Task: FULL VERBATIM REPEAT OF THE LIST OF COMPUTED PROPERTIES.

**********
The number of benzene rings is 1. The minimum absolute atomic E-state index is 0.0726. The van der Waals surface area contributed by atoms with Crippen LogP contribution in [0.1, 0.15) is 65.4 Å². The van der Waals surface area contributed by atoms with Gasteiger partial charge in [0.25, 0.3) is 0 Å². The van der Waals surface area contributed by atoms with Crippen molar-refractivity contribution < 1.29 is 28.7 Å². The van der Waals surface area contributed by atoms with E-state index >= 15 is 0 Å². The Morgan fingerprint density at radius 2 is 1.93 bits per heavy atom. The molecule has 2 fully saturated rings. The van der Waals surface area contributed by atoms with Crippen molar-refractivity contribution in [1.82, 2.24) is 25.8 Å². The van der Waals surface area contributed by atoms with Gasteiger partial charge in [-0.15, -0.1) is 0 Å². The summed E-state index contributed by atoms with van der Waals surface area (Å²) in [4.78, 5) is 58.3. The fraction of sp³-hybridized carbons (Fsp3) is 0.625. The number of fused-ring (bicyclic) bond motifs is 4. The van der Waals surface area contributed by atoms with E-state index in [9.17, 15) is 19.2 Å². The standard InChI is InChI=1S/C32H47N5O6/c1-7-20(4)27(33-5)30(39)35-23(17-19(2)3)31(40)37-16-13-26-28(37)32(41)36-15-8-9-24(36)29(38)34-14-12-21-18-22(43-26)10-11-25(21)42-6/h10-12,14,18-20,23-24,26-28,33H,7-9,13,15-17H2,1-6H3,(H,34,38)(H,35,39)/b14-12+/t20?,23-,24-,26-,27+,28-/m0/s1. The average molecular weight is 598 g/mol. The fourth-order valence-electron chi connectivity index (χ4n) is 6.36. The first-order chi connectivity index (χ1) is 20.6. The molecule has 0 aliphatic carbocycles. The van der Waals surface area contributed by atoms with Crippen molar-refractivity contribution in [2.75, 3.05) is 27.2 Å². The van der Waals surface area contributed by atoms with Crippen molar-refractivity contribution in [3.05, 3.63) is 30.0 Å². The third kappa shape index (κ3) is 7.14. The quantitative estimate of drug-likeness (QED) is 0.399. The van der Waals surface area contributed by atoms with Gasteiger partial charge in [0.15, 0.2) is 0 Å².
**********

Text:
The number of benzene rings is 1. The minimum absolute atomic E-state index is 0.0726. The van der Waals surface area contributed by atoms with Crippen LogP contribution in [0.1, 0.15) is 65.4 Å². The van der Waals surface area contributed by atoms with Gasteiger partial charge in [0.25, 0.3) is 0 Å². The van der Waals surface area contributed by atoms with Crippen molar-refractivity contribution < 1.29 is 28.7 Å². The van der Waals surface area contributed by atoms with E-state index >= 15 is 0 Å². The Morgan fingerprint density at radius 2 is 1.93 bits per heavy atom. The molecule has 2 fully saturated rings. The van der Waals surface area contributed by atoms with Crippen molar-refractivity contribution in [1.82, 2.24) is 25.8 Å². The van der Waals surface area contributed by atoms with Gasteiger partial charge in [-0.15, -0.1) is 0 Å². The summed E-state index contributed by atoms with van der Waals surface area (Å²) in [4.78, 5) is 58.3. The fraction of sp³-hybridized carbons (Fsp3) is 0.625. The number of fused-ring (bicyclic) bond motifs is 4. The van der Waals surface area contributed by atoms with E-state index in [9.17, 15) is 19.2 Å². The standard InChI is InChI=1S/C32H47N5O6/c1-7-20(4)27(33-5)30(39)35-23(17-19(2)3)31(40)37-16-13-26-28(37)32(41)36-15-8-9-24(36)29(38)34-14-12-21-18-22(43-26)10-11-25(21)42-6/h10-12,14,18-20,23-24,26-28,33H,7-9,13,15-17H2,1-6H3,(H,34,38)(H,35,39)/b14-12+/t20?,23-,24-,26-,27+,28-/m0/s1. The average molecular weight is 598 g/mol. The fourth-order valence-electron chi connectivity index (χ4n) is 6.36. The first-order chi connectivity index (χ1) is 20.6. The molecule has 0 aliphatic carbocycles. The van der Waals surface area contributed by atoms with Crippen molar-refractivity contribution in [2.75, 3.05) is 27.2 Å². The van der Waals surface area contributed by atoms with Crippen molar-refractivity contribution in [3.05, 3.63) is 30.0 Å². The third kappa shape index (κ3) is 7.14. The quantitative estimate of drug-likeness (QED) is 0.399. The van der Waals surface area contributed by atoms with Gasteiger partial charge in [0.15, 0.2) is 0 Å².